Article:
It’s been an exciting week at the University of Sydney thinking about emotions. Professor Patricia Fumerton is vising from the University of California, Santa Barbara, as a guest of the CHE http://www.english.ucsb.edu/people/fumerton-patricia. On Monday evening Patricia gave a public lecture which was live-streamed by the CHE: ‘Broadside Ballads and Tactical Publics, “The Lady and the Blackamoor”, 1570-1789’. Starting her presentation with a late eighteenth-century American newsclipping—of a slave murdering his master and the master’s family before killing himself—she traced this ‘news story’ back to its sixteenth-century origins as a ballad.
Patricia is the Director of the English Broadside Ballad Archive (EBBA) at UCSB http://ebba.english.ucsb.edu/, and she used the site to show a few Early Modern versions of the printed broadside and to play a modern recording of the ballad. Taking us through the ballad’s manifestations in various broadside prints as well as its sung form, Patricia argued that the ballad of ‘The Lady and the Blackamoor’ was not necessarily about race in the Early Modern period. Instead, she talked about how the ballad might have resonated emotionally with different groups of audiences, and used these emotional implications to help locate the Early Modern senses or themes of the ballad.
By showing different versions of the ballad’s imprinted woodcut, as well as highlighting changing typescripts and other bibliographic details of the printed broadside, Patricia showed how the form of the broadside shifted the ballad’s symbolism and meaning over time—down to the very stripping of image and change from blackletter to Roman text in its appearance in an eighteenth-century American newspaper. This talk was a fascinating introduction to what is in store for scholars of the history of emotions, Early Modern media, and English ballads in Patricia’s forthcoming book The Moving Matter of Broadside Ballads: The Lady and the Blackamoor (University of Chicago Press).
Patricia then gave a masterclass on Tuesday, ‘The Digital Recovery of Moving Media: EBBA and the Early English Broadside Ballad’, presented by ‘Putting Periodization to Use: Testing the Limits of Early Modernity’, an interdisciplinary research group (of which CHE postdoc Una McIlvenna is a member) funded by the University of Sydney Faculty of Arts and Social Sciences Collaborative Research Scheme. Postgraduate students and faculty members from English, History, and Music listened as Patricia explained the rationale behind the way the EBBA website works.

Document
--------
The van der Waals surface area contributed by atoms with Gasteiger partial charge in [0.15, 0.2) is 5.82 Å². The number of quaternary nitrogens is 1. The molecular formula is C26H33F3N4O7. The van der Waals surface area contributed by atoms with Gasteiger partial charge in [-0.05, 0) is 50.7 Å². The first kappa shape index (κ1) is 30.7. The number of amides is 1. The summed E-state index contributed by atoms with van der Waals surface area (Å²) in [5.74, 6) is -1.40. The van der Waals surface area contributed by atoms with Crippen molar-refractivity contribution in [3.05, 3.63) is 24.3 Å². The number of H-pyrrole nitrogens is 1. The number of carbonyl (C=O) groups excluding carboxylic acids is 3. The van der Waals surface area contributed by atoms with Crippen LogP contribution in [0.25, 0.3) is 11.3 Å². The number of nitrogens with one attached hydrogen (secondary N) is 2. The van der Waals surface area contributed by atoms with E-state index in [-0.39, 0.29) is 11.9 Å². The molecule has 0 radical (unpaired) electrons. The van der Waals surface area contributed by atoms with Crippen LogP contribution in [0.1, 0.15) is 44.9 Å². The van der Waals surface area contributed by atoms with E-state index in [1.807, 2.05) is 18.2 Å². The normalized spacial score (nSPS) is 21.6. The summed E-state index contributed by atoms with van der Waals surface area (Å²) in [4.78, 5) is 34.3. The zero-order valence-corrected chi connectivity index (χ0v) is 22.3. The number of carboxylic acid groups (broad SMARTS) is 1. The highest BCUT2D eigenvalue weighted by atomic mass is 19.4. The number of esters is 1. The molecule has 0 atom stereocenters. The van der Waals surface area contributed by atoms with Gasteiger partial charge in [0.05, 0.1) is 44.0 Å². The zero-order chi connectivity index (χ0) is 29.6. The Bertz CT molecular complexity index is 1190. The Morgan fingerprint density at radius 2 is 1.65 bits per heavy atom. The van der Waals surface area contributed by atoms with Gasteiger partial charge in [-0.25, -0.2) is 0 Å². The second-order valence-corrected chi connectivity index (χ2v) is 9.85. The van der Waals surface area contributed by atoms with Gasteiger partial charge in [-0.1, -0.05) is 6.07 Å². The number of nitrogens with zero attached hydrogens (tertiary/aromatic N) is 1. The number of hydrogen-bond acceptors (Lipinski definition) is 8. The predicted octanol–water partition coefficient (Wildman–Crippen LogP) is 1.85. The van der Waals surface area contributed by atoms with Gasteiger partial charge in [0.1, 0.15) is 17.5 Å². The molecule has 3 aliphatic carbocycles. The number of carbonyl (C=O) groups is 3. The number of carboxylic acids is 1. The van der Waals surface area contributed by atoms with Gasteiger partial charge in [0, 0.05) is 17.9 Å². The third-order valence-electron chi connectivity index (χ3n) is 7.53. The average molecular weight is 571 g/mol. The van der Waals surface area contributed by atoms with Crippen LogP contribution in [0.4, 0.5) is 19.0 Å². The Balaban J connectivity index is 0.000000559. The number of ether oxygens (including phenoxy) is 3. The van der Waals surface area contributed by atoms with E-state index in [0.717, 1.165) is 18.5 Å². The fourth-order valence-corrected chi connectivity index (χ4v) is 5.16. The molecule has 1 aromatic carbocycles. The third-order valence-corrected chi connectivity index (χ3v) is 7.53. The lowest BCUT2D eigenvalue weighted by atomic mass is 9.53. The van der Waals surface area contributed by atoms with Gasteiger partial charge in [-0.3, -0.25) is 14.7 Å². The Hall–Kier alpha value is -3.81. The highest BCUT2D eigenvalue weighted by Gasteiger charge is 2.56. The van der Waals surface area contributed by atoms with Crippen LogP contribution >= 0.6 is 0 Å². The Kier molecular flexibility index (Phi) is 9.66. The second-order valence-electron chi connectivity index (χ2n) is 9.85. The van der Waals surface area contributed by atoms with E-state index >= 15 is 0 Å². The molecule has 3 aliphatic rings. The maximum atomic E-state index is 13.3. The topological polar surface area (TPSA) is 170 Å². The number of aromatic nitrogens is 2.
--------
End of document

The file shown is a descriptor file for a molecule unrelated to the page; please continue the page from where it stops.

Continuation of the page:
What I found most fascinating was the way in which the EBBA team has created a digital experience of the broadside ballads which somewhat replicates the way that these objects operated in the Early Modern world and in their afterlives as they were collected by scholars and antiquarians. The broadsides were ‘piecemeal’ or collage-style objects, consisting of woodcut imprint, blackletter text, title, and prescribed tune—and each of these pieces could be interchanged within a single ballad and across different ballads. Accordingly, the EBBA website allows researchers to see the broadside in various forms, to hear the ballads sung, and to search across images, tunes, titles, and text to grasp the rich diversity of this medium. I know this online archive has been invaluable for CHE postdoc Una McIlvenna’s project on Early Modern execution ballads, but the form of the website and the way in which it presents its materials can be instructive for history of emotions scholars working in a range of disciplines and periods, and particularly for those interested in digital humanities.
Online archives, digital editions, and websites serving as a locus for studies on particular authors or texts have flourished in the last decade. I assume that almost every CHE researcher is using online sources in some form—the digitization of some of our primary sources is, I presume, what makes many of our projects on the history of emotions in Europe 1100-1800 feasible while working from Australia.
I wonder what online collections and websites have other history of emotions scholars found useful for your work? And are there features of the sites themselves that have enriched the kind of history of emotions research that you do?
Posted by Rebecca F. McNamara